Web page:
In other words, turning on Messages in the iCloud makes iMessage less secure. Apple can read your messages unless you are not using iCloud Backup. [Update: I think Nat is right that there is not really a difference in security because iCloud Backup already made the messages available to Apple.]

Update (2018-06-03): Michael Yacavone:

There is no doubt that for me iMessage on iOS 11.4 is far worse than on 11.3. Example: Reading my iPad, phone beeps, respond there, two minutes later still not showing on iPad. Never happened on 11.3.

Update (2018-06-12): Noel Cornell:

It’s sadly as amazing as it disappointing how badly “Messages in Cloud” works after all this wait. Possibly one of my most wanted features for years. Now it’s here and it still just doesn’t work very well. Avatars sliding around the left side bar for minutes at a time.

Update (2018-07-11): Juli Clover:

The macOS High Sierra 10.13.6 update is minor in scale, focusing on bug fixes and security improvements. No major feature changes were discovered during the beta testing process, but Apple’s release notes say it adds AirPlay 2 multi-room support for iTunes with the accompanying iTunes 12.8 update.

11 Comments

« Messages in iCloud is a brilliant way to convince people to buy more iCloud storage. »

Can’t be more wrong. Instaed if needing space for Messages on each device backup, you need it only once. This greatly reduce storage needs.

Wonder when the Sonos play one will get its airplay2 update? The funny thing is, the longer we wait, the more apps they add and the less I actually need airplay. Alexa support still lags behind Echo on Sonos, but still so much better than Siri...

@Anonymous Do you have a link to a document stating that messages are no longer included in backups if you have syncing enabled?

> In other words, turning on Messages in the iCloud makes iMessage less secure. Apple can read your messages unless you are not using iCloud Backup.

My understanding was that iCloud Backup was already a path by which Apple could access decrypted iMessage traffic. Backup is the weak link, not Messages in the Cloud.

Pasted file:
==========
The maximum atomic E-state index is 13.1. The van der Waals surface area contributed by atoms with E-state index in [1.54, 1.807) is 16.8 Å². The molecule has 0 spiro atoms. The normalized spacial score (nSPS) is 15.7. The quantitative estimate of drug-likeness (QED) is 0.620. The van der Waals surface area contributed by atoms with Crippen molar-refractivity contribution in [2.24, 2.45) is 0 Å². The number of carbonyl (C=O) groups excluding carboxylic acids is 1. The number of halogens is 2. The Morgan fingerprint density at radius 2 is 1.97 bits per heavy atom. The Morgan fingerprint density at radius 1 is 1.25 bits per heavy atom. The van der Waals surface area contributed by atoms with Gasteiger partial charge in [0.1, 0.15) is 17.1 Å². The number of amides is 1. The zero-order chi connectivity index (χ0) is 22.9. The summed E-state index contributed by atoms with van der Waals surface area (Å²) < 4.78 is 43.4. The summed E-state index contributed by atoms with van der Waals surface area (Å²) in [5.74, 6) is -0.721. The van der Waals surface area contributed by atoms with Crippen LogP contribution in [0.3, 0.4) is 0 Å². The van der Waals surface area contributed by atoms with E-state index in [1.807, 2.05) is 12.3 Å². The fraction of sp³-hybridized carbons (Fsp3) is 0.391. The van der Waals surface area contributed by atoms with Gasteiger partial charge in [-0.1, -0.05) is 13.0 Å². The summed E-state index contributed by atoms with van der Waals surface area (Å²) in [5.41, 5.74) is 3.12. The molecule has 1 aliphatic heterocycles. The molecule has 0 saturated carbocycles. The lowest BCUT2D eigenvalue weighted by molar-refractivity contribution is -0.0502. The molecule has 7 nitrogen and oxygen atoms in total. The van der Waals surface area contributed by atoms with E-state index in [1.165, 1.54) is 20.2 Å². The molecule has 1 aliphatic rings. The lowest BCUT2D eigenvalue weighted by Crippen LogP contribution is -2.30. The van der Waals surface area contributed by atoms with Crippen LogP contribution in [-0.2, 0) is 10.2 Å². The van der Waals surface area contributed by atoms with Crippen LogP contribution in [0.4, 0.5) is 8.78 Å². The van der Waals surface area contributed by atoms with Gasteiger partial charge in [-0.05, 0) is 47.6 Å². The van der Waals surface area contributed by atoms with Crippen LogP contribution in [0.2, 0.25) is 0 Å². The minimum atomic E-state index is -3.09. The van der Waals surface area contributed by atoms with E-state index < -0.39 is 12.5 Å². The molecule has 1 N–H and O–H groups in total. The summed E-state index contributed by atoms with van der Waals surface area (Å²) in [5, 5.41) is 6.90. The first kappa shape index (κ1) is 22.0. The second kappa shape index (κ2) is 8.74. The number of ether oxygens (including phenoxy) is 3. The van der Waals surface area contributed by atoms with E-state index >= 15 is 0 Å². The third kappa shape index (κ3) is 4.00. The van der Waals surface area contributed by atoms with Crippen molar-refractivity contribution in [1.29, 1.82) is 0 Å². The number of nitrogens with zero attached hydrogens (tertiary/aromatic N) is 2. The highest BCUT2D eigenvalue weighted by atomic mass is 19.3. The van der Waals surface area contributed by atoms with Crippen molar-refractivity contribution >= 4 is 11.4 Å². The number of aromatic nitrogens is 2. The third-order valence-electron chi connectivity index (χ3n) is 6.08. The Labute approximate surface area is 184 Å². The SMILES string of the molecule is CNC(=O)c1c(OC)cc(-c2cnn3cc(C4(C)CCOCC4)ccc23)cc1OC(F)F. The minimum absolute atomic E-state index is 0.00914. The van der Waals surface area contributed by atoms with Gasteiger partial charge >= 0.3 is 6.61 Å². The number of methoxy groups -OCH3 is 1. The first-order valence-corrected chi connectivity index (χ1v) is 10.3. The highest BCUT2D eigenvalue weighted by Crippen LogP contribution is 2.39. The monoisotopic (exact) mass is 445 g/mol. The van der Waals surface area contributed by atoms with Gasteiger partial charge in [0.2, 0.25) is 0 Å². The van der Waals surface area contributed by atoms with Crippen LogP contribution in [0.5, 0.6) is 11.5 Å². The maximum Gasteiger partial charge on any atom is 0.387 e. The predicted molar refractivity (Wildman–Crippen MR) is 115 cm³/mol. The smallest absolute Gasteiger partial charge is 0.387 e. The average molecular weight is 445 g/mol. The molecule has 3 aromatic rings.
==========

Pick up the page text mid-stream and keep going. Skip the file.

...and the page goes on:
@Nat Of course, thanks. I’ll be interested to see more about how Messages in iCloud works. Presumably it can function with both iCloud Backup and iCloud Keychain turned off, so long as you have a trusted device, and without that device necessarily having a complete copy of the messages itself…

Does Messages in iCloud fix group messages appearing in different threads on different devices?

I thought the whole premise with iMessage is that Apple can NEVER decrypt and read your messages stored on their server -- whether it's through iOS Backup or Message Sync. Is that not true?

@Ben Apple has heavily implied that, but they’ve always been able to read the messages if Backup is enabled.

Wow, thanks for clarifying. It sure is disingenuous for them to clearly and repeatedly state how they can't access our info because they use encryption, but yet they actually CAN decrypt our messages? Holy crap. So yeah that's nice that the encryption prevents MITM snooping... but Apple does insinuate that the encryption is device specific (Secure Enclave and all that, right?)... and not available to Apple. I'm pretty sure I have heard Tim Cook say things like "we couldn't provide our customers' information to the FBI even if we wanted to. We don't have the encryption keys".

@Ben Yeah, iMessage itself really is very secure, with device-specific keys like Cook says. But that no longer holds once you turn on cloud backups, which is the only sensible thing for most people to do. And there’s no way to exclude backups for iMessage but still back up photos or other app data.

I wonder how hard it would be for Apple to make an option to encrypt the backups with a user-supplied password, before sending it to the cloud? (like iTunes can do for local backups). I'm guessing a randomized 20-character password used as a sort of encryption key would be almost impossible to crack.

Would that work?